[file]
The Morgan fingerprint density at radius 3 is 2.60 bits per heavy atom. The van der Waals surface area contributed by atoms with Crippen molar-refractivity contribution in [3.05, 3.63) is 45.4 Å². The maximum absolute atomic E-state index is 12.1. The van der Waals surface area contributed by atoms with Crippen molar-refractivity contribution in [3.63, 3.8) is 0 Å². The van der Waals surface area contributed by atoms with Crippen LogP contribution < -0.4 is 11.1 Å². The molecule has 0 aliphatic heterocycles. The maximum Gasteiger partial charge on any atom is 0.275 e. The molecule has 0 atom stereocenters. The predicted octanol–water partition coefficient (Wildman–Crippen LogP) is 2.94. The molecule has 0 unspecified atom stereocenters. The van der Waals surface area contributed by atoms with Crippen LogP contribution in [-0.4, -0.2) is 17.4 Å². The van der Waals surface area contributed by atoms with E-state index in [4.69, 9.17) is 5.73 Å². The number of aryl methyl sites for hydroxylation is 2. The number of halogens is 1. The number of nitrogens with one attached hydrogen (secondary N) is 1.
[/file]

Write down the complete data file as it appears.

The Morgan fingerprint density at radius 3 is 2.60 bits per heavy atom. The van der Waals surface area contributed by atoms with Crippen molar-refractivity contribution in [3.05, 3.63) is 45.4 Å². The maximum absolute atomic E-state index is 12.1. The van der Waals surface area contributed by atoms with Crippen molar-refractivity contribution in [3.63, 3.8) is 0 Å². The van der Waals surface area contributed by atoms with Crippen LogP contribution < -0.4 is 11.1 Å². The molecule has 0 aliphatic heterocycles. The maximum Gasteiger partial charge on any atom is 0.275 e. The molecule has 0 atom stereocenters. The predicted octanol–water partition coefficient (Wildman–Crippen LogP) is 2.94. The molecule has 0 unspecified atom stereocenters. The van der Waals surface area contributed by atoms with Crippen LogP contribution in [-0.4, -0.2) is 17.4 Å². The van der Waals surface area contributed by atoms with E-state index in [4.69, 9.17) is 5.73 Å². The number of aryl methyl sites for hydroxylation is 2. The number of halogens is 1. The number of nitrogens with one attached hydrogen (secondary N) is 1.